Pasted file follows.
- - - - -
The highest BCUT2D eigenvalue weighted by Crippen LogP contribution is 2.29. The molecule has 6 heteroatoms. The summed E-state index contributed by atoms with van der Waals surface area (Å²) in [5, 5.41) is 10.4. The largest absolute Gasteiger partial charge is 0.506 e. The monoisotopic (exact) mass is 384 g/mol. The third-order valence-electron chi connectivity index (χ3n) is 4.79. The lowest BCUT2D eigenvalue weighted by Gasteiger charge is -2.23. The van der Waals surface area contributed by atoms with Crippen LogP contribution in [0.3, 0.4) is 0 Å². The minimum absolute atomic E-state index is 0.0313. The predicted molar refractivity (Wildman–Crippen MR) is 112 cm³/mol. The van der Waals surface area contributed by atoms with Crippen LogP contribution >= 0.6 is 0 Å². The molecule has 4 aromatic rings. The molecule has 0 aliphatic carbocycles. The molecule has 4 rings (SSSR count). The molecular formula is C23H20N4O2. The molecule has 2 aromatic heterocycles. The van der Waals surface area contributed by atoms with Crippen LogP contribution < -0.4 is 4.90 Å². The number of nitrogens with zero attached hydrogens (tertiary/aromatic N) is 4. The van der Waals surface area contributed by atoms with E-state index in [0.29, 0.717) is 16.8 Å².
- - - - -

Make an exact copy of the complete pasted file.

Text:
The highest BCUT2D eigenvalue weighted by Crippen LogP contribution is 2.29. The molecule has 6 heteroatoms. The summed E-state index contributed by atoms with van der Waals surface area (Å²) in [5, 5.41) is 10.4. The largest absolute Gasteiger partial charge is 0.506 e. The monoisotopic (exact) mass is 384 g/mol. The third-order valence-electron chi connectivity index (χ3n) is 4.79. The lowest BCUT2D eigenvalue weighted by Gasteiger charge is -2.23. The van der Waals surface area contributed by atoms with Crippen LogP contribution in [0.3, 0.4) is 0 Å². The minimum absolute atomic E-state index is 0.0313. The predicted molar refractivity (Wildman–Crippen MR) is 112 cm³/mol. The van der Waals surface area contributed by atoms with Crippen LogP contribution >= 0.6 is 0 Å². The molecule has 4 aromatic rings. The molecule has 0 aliphatic carbocycles. The molecule has 4 rings (SSSR count). The molecular formula is C23H20N4O2. The molecule has 2 aromatic heterocycles. The van der Waals surface area contributed by atoms with Crippen LogP contribution < -0.4 is 4.90 Å². The number of nitrogens with zero attached hydrogens (tertiary/aromatic N) is 4. The van der Waals surface area contributed by atoms with E-state index in [0.29, 0.717) is 16.8 Å².